Stocks closed higher Tuesday after strong financial results from Google-parent Alphabet led a wave of upbeat corporate earnings.
The Dow Jones Industrial Average rose 197.65 points to 25,241.94 with United Technologies leading the blue-chip names. The S&P 500 added 0.5 percent to 2,820.40 thanks to gains in materials, telecommunications and energy stocks. The Nasdaq Composite originally rose more than 1 percent to an all-time high, but failed to hold those gains and closed just below breakeven at 7,840.77.
"Despite all the noise surrounding tariffs, a flattening yield curve, and tighter monetary policy, nothing matters more for the intermediate term for equities than the ability of companies to pump out profits," said Jeremy Klein, chief market strategist at FBN Securities. "Corporate executives have done just that during the current reporting season which will make it extremely difficult for stocks to struggle especially with volatility in the midst of a disappearing act."
Alphabet shares rallied 3.9 percent to a record after the company reported stronger-than-forecast quarterly results. Wall Street's top analysts are growing more confident over the prospects for many of Alphabet’s emerging businesses including YouTube, autonomous cars and cloud computing.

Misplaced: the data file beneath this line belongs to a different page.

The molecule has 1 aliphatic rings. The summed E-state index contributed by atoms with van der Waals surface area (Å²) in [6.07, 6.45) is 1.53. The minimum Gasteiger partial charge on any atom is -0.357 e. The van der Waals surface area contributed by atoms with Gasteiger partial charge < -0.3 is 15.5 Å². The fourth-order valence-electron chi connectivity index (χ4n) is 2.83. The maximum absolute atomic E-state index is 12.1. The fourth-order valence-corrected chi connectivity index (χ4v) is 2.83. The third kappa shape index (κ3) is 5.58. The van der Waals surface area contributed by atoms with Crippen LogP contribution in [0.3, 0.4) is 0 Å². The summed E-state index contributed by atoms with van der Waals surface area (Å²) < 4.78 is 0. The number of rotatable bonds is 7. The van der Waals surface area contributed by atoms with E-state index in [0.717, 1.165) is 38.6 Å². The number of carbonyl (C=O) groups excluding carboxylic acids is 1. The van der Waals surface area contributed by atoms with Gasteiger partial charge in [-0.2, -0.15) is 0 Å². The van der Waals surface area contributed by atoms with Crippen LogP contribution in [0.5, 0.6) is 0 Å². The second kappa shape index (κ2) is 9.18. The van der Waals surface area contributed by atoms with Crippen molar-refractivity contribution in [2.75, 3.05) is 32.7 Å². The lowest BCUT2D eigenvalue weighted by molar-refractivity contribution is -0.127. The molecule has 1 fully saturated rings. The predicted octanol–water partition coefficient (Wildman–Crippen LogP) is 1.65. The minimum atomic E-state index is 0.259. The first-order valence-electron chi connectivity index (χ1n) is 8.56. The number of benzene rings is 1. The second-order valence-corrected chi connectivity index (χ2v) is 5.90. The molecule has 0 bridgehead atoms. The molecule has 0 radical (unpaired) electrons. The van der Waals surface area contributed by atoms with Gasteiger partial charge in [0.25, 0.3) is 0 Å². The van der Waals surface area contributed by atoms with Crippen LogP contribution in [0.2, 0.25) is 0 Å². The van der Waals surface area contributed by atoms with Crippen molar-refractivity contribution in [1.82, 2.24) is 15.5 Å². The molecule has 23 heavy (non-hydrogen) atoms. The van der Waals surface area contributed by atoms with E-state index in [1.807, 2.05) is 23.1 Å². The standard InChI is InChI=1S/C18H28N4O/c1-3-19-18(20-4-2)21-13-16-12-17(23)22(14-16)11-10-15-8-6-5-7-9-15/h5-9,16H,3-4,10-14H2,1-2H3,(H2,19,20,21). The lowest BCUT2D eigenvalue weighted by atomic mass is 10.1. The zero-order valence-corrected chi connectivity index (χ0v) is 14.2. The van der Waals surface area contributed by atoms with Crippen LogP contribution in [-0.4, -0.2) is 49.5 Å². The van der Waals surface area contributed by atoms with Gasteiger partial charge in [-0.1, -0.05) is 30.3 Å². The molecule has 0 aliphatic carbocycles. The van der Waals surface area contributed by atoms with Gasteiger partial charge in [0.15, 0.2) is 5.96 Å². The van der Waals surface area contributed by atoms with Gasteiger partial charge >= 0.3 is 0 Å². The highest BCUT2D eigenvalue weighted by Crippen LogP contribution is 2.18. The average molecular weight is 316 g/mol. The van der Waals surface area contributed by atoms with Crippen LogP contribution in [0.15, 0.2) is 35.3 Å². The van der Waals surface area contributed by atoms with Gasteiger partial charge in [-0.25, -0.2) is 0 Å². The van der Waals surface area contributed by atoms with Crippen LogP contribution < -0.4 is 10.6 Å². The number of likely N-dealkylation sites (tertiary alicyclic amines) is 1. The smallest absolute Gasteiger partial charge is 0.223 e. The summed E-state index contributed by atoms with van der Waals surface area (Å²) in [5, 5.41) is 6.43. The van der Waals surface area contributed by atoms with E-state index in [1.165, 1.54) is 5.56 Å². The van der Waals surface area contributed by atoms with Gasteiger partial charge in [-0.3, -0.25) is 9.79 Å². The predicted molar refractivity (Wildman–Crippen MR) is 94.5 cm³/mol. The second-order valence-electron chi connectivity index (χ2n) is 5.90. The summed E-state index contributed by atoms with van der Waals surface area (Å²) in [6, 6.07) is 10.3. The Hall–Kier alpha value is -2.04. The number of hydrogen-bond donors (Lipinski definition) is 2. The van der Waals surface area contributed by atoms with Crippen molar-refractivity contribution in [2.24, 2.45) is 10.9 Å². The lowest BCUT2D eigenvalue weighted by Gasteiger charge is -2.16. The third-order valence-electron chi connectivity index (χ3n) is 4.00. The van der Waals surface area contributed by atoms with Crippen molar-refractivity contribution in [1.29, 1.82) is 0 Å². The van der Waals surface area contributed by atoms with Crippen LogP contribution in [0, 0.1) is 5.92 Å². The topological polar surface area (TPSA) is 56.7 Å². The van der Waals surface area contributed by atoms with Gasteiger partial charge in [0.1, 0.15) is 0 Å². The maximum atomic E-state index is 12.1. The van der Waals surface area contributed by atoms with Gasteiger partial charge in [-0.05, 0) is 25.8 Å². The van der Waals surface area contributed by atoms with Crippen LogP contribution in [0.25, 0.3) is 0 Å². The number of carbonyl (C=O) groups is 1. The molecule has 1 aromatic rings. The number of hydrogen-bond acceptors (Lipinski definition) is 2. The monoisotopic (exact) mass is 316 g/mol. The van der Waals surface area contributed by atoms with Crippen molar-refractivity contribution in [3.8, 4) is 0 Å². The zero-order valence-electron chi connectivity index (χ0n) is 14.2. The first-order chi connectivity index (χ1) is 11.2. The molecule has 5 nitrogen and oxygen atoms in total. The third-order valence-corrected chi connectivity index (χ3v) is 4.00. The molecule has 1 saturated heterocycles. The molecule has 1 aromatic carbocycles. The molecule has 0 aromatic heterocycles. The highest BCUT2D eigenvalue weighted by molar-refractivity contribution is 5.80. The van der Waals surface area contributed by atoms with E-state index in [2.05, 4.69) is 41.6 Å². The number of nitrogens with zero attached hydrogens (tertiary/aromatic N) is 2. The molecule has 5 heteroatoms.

“Alphabet delivered strong top line results, again proving that its increased investments are paying off,” J.P. Morgan analyst Doug Anmuth said in a note. “Investments in machine learning & AI are driving innovation throughout Alphabet’s businesses, including mobile search, cloud, Google Home, Assistant, Waymo, etc.”
Facebook — which also clinched an all-time high Tuesday — and Amazon rose 1.8 percent and 1.5 percent, respectively.
Eli Lilly also reported better-than-expected earnings. The company said it plans to file an initial public offering for its Elanco Animal Health unit as well. Shares of Eli Lilly rose 5 percent.
Biogen shares jumped more than 4 percent after reporting earnings and revenue that beat expectations. Dow component United Technologies posted stronger-than-expected earnings and raising its full-year profit guidance, pushing its stock up 3.8 percent.
The earnings season is off to a strong start, according to data compiled by FactSet. Of the 21.4 percent of S&P 500 companies that have reported, 80.6 percent have topped analyst expectations for second-quarter earnings. Meanwhile, 74.1 percent of those companies have surpassed revenue estimates.
Shares of agricultural and construction company Deere rose more than 3 percent Tuesday after CNBC reported that the Trump administration plans to offer billions of dollars in aid to farmers hit by tariffs on their goods. The move represents an emergency bailout with the goal of easing financial pain felt by farmers caused by the White House's scaling trade war in key electoral states.
The temporary aid would total $12 billion, a senior administration official told NBC News.